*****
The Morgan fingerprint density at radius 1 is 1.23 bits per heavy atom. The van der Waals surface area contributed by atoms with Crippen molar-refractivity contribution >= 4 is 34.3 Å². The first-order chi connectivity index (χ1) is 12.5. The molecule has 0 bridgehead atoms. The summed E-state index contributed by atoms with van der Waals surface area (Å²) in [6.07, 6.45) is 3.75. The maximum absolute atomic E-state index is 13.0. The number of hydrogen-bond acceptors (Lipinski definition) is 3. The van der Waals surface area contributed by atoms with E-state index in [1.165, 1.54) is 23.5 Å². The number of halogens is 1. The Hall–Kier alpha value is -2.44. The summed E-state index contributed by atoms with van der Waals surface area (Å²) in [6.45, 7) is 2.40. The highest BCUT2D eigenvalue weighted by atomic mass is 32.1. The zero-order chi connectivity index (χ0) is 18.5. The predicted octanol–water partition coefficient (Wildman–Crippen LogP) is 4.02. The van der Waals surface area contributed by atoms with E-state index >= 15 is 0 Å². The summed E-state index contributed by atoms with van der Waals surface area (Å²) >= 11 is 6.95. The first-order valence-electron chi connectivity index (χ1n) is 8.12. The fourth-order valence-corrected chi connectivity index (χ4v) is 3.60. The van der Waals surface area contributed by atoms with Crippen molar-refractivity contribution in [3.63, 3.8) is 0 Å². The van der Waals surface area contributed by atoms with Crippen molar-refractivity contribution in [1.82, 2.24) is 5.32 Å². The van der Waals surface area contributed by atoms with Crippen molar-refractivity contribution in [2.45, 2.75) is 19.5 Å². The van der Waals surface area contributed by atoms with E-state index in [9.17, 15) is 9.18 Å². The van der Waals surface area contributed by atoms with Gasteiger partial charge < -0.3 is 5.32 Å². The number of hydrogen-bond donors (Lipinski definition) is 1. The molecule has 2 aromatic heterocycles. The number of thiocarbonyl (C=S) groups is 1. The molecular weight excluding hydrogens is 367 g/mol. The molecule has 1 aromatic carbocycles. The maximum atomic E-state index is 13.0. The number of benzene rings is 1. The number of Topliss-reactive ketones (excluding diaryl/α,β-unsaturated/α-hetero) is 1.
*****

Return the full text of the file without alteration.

The Morgan fingerprint density at radius 1 is 1.23 bits per heavy atom. The van der Waals surface area contributed by atoms with Crippen molar-refractivity contribution >= 4 is 34.3 Å². The first-order chi connectivity index (χ1) is 12.5. The molecule has 0 bridgehead atoms. The summed E-state index contributed by atoms with van der Waals surface area (Å²) in [6.07, 6.45) is 3.75. The maximum absolute atomic E-state index is 13.0. The number of hydrogen-bond acceptors (Lipinski definition) is 3. The van der Waals surface area contributed by atoms with E-state index in [1.165, 1.54) is 23.5 Å². The number of halogens is 1. The Hall–Kier alpha value is -2.44. The summed E-state index contributed by atoms with van der Waals surface area (Å²) in [6.45, 7) is 2.40. The highest BCUT2D eigenvalue weighted by atomic mass is 32.1. The zero-order chi connectivity index (χ0) is 18.5. The predicted octanol–water partition coefficient (Wildman–Crippen LogP) is 4.02. The van der Waals surface area contributed by atoms with E-state index >= 15 is 0 Å². The summed E-state index contributed by atoms with van der Waals surface area (Å²) >= 11 is 6.95. The first-order valence-electron chi connectivity index (χ1n) is 8.12. The fourth-order valence-corrected chi connectivity index (χ4v) is 3.60. The van der Waals surface area contributed by atoms with Crippen molar-refractivity contribution in [3.63, 3.8) is 0 Å². The van der Waals surface area contributed by atoms with Crippen molar-refractivity contribution in [1.82, 2.24) is 5.32 Å². The van der Waals surface area contributed by atoms with Crippen molar-refractivity contribution in [2.45, 2.75) is 19.5 Å². The van der Waals surface area contributed by atoms with E-state index in [9.17, 15) is 9.18 Å². The van der Waals surface area contributed by atoms with Gasteiger partial charge < -0.3 is 5.32 Å². The number of hydrogen-bond donors (Lipinski definition) is 1. The molecule has 2 aromatic heterocycles. The number of thiocarbonyl (C=S) groups is 1. The molecular weight excluding hydrogens is 367 g/mol. The molecule has 1 aromatic carbocycles. The maximum atomic E-state index is 13.0. The number of benzene rings is 1. The number of Topliss-reactive ketones (excluding diaryl/α,β-unsaturated/α-hetero) is 1.